While the Monsanto name is nearly synonymous with lawsuits and controversies, when it comes to its particular combination of technology and agriculture, its new endeavor with Atomwise, an AI developer in the medical field, could change pest control for farmers in the future.
AtomNet, Atoms’s deep learning AI, normally analyzes molecules to assess their potential for prescription drugs and disease treatments. However, Monsanto wants to use the powerful program to narrow down options when it comes to managing harmful insects, fungi, and bacteria that can damage crops and threaten food supplies. Traditionally, this job would be done with a series of trial-and-error test for every single potential substance or combination of chemicals, a process that can take years.
“Each growing season, farmers around the world are challenged with yield-robbing pests and diseases, yet the average crop protection product takes up to 11 years and more than $250 million to commercialize,” says Jeremy Williams, Monsanto’s Agricultural Productivity Innovations Lead, on the Monsanto website. “Discovering new solutions is critical, and this collaboration will help bring much-needed crop protection solutions to farmers faster.”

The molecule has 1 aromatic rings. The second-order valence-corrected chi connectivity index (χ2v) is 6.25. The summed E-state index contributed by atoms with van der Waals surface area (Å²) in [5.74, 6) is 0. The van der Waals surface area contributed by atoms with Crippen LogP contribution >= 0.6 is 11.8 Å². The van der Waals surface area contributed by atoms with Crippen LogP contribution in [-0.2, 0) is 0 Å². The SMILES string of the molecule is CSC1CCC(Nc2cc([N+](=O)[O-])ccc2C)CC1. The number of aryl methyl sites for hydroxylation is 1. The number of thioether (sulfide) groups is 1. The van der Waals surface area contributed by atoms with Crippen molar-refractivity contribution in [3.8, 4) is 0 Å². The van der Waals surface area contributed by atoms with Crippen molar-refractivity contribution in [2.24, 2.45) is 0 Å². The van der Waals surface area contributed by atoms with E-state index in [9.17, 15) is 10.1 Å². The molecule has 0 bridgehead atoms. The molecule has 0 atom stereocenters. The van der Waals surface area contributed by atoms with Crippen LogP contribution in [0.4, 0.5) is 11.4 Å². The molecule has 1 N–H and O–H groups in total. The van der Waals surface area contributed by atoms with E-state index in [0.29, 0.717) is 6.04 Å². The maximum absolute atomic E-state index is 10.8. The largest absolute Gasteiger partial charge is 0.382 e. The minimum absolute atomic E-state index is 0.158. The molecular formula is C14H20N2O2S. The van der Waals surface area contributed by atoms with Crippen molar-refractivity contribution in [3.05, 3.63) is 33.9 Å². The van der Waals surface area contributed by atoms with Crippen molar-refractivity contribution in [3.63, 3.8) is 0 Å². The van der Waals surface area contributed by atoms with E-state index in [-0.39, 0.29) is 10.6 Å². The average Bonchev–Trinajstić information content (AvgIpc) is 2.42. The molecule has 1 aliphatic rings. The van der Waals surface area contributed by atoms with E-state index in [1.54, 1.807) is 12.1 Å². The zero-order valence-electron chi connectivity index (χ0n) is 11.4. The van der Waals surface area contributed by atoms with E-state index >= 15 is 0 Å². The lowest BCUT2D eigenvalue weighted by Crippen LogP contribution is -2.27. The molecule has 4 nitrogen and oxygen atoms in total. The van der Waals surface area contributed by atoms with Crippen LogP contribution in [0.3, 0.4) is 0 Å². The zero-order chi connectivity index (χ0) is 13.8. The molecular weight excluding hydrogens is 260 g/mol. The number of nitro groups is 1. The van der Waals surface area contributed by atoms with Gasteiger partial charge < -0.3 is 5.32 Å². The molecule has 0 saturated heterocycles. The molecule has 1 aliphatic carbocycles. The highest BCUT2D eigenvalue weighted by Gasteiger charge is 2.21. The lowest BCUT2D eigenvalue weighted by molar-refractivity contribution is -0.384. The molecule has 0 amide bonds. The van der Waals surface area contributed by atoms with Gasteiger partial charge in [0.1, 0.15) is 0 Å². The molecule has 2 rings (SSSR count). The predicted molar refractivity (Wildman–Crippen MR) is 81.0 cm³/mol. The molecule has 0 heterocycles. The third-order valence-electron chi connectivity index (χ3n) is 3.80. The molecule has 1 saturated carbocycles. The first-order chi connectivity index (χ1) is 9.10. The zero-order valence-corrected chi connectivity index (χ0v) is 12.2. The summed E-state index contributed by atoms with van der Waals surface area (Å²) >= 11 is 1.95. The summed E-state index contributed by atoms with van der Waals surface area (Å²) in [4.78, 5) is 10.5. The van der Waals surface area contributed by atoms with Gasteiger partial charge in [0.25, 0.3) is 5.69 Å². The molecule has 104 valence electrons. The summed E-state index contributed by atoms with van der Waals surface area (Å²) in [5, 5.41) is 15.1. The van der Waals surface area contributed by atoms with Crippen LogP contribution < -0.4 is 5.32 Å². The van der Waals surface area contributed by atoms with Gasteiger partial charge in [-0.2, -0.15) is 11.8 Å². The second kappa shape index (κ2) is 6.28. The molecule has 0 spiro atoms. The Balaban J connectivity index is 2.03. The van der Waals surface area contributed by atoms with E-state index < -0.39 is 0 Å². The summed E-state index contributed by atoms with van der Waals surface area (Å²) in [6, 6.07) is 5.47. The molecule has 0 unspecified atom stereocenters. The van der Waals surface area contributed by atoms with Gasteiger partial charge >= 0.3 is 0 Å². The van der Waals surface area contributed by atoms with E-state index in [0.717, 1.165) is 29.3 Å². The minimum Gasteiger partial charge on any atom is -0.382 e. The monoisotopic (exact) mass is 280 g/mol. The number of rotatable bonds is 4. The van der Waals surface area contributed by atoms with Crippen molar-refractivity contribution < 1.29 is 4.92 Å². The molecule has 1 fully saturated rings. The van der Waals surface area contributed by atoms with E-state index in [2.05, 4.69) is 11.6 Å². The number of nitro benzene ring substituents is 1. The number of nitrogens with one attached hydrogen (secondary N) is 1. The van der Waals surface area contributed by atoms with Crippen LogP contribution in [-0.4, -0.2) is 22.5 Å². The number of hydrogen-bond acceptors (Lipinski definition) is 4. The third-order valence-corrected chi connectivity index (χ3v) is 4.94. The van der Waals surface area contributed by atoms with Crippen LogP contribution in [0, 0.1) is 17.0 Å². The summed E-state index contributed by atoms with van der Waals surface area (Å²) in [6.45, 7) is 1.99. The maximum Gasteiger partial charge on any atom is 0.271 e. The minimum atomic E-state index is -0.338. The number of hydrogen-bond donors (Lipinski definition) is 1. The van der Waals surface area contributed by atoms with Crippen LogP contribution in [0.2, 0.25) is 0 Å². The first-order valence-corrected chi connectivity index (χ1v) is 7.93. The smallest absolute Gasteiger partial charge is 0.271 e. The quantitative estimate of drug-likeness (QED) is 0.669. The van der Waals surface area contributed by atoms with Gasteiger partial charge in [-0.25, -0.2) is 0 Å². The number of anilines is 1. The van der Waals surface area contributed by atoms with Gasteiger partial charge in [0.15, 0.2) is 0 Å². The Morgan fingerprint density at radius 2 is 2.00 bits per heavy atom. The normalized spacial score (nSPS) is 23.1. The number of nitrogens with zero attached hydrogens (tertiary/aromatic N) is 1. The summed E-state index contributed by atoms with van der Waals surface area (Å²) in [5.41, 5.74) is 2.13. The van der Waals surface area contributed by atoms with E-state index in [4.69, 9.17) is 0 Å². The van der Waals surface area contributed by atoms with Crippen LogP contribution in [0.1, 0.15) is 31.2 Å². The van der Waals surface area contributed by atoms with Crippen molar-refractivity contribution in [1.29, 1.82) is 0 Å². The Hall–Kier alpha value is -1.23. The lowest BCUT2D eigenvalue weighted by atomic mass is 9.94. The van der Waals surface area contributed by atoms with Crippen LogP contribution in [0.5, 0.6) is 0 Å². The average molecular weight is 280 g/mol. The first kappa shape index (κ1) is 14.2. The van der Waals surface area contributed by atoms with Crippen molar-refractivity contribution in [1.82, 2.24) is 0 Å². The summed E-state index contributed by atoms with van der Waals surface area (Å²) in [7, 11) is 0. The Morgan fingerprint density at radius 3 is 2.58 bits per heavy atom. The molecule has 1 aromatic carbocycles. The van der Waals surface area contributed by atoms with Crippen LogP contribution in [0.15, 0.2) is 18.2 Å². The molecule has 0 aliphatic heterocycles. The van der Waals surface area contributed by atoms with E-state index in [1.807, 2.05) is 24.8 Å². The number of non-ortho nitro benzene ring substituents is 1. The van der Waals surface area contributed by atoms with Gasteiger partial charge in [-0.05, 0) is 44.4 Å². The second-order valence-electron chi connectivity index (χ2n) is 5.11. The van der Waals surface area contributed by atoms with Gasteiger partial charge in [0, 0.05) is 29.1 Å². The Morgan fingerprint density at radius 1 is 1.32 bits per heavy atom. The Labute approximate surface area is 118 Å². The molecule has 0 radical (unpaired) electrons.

At the same time, AtomNet will be able to examine not only possible interactions with soil, water, and other agriculture products but also any adverse effects on beneficial and benign insects and animals, an important consideration given Monsanto’s history with DDT and other chemical toxins.
According to Dr. Abraham Heifets, CEO of Atomwise, helping save cops is another avenue of healthcare where AtomNet can be valuable: “Feeding a growing population is an urgent priority for global health that calls us to use every available technology. We are taking everything Atomwise has learned fighting deadly human diseases with artificial intelligence and using that knowledge to combat the destructive pests that plague our food supply.”
Through this partnership, both companies are entering new territory by combining AI and agriculture to ensure a brighter future for farmers across the world.
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